Stage arts, music and applied art techniques all belong to the first category; folk performing arts, manners and customs related to food, clothing and shelter, vocations, religious beliefs, annual events, etc. are all lumped under the second group.

Under Japan’s Law for the Protection of Cultural Properties, the two major types of intangible heritage, ‘intangible cultural properties’ and ‘folk-cultural properties’ (to which matsuri belongs), are each approached differently by the national government with regard to preservation procedures. In the case of intangible cultural properties, for example, pottery techniques and music, first the tradition targeted for preservation is determined, and that is followed by the identification of its ‘holders.’ They may seek formal selection and designation which can result in financial and other support for successor-training, performance or exhibition funding and other forms of assistance. As for folk-cultural properties, for example local religious rites and festivals, here the first step is the confirmation or determination of practitioners or preservers of the tradition, who are in many cases local public/private preservation groups. Identification (and perhaps selection and designation) of the tradition becomes the second step. Funding and other support procedures may follow. The difference in approaches, while actually expediting the selection process for each category of intangible cultural property, owes much to the nature of the intangible heritage itself: pottery techniques and music (intangible cultural properties) have an existence apart from their practitioners, while religious rites and festivals (intangible folk-cultural properties) have to be performed or practiced to exist (Miyata, 2003).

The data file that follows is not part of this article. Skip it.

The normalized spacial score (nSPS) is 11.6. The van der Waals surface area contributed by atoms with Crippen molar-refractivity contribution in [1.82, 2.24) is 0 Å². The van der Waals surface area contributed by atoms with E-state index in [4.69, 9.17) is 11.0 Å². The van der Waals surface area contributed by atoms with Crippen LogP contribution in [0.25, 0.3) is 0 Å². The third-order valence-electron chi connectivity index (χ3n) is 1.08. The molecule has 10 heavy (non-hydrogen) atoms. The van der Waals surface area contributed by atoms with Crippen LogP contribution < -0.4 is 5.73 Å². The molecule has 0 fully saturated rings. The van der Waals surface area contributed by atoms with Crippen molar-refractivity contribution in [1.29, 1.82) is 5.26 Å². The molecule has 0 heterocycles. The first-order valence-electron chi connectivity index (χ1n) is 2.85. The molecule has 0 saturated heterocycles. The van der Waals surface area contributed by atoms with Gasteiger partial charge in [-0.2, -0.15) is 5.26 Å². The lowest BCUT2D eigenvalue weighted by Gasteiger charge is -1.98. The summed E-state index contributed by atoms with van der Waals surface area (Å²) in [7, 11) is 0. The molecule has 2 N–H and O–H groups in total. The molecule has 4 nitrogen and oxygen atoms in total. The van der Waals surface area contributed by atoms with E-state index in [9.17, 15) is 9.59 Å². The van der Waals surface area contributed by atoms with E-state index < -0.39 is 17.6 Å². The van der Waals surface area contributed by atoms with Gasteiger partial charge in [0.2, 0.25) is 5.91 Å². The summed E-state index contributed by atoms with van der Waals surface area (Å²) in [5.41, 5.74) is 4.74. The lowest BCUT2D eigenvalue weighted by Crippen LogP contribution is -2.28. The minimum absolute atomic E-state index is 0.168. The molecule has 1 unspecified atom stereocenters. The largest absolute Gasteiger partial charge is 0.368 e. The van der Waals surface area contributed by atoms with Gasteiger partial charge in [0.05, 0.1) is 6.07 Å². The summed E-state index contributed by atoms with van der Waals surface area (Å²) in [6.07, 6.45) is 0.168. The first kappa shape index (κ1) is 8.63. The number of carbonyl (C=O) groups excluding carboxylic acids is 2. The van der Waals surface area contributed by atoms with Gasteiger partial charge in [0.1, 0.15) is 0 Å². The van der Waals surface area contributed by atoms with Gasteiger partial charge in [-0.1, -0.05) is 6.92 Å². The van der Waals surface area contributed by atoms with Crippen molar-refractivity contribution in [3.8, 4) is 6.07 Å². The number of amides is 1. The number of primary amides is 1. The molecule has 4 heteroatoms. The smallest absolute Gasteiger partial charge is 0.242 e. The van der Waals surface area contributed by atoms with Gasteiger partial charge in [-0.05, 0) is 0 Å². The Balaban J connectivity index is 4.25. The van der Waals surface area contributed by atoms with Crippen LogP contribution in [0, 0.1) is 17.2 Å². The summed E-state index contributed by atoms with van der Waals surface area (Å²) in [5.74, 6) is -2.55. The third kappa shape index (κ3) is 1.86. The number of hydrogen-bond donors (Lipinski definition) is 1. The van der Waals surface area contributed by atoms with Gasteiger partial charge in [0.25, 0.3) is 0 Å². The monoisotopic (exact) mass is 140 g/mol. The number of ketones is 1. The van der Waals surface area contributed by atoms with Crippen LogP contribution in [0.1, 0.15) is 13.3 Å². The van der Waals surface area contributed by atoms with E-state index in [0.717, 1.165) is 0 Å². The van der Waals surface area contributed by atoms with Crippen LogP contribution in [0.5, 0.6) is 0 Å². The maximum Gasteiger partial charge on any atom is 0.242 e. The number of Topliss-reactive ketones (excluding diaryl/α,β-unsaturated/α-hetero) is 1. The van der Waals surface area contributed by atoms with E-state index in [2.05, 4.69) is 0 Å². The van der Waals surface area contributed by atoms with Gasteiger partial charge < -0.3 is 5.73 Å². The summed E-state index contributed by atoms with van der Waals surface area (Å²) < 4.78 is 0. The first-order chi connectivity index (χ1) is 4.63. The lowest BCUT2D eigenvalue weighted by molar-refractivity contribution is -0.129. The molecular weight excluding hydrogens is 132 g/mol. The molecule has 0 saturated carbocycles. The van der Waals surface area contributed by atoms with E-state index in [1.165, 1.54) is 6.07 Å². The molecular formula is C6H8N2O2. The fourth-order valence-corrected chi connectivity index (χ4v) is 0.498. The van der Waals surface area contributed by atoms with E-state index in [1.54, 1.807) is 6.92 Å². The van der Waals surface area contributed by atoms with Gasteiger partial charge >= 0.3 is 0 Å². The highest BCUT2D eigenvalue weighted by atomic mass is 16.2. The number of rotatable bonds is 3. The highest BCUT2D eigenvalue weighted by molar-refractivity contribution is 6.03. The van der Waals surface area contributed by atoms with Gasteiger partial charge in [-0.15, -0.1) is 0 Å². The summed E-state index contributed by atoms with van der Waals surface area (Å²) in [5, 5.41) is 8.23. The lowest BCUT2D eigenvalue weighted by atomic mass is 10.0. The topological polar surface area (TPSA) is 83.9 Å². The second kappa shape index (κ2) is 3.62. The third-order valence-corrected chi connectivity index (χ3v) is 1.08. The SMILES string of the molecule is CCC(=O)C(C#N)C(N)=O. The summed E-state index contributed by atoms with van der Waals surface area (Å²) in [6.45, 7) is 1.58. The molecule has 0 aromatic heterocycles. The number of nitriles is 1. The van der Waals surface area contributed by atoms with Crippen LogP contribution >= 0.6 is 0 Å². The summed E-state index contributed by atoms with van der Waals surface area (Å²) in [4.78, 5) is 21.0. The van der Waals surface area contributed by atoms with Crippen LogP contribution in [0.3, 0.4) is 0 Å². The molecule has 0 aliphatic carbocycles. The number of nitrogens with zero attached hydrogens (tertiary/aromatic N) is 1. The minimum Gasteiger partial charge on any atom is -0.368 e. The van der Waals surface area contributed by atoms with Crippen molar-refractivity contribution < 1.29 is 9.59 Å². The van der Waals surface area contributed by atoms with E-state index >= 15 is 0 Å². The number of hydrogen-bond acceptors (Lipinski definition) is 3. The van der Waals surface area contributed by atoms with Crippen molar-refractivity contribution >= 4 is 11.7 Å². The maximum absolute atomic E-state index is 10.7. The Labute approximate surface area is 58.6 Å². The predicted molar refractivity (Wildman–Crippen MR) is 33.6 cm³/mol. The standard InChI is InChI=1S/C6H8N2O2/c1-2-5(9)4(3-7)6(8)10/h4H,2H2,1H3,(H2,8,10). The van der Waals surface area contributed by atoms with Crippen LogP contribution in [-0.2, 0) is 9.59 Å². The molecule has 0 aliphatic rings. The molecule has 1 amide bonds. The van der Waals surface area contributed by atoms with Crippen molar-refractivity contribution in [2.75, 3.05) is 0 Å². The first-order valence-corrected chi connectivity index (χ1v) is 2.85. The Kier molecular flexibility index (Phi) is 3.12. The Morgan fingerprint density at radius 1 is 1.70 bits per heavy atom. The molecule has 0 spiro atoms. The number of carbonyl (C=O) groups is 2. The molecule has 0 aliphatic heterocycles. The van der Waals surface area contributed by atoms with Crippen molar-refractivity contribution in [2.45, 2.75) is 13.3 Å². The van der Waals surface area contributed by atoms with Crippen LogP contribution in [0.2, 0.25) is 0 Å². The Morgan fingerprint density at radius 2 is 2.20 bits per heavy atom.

Japan’s relatively long history and flourishing art traditions make it a country with a very long list of cultural objects with high historical and/or artistic value. By 1 October 2006, for the intangible heritage alone, the Japanese national government had designated 113 ‘Important Intangible Cultural Properties,’ 246 ‘Important Intangible Folk-Cultural Properties,’ and 73 individual and group holders of ‘Selected Conservation Techniques’ (Agency for Cultural Affairs, 2006).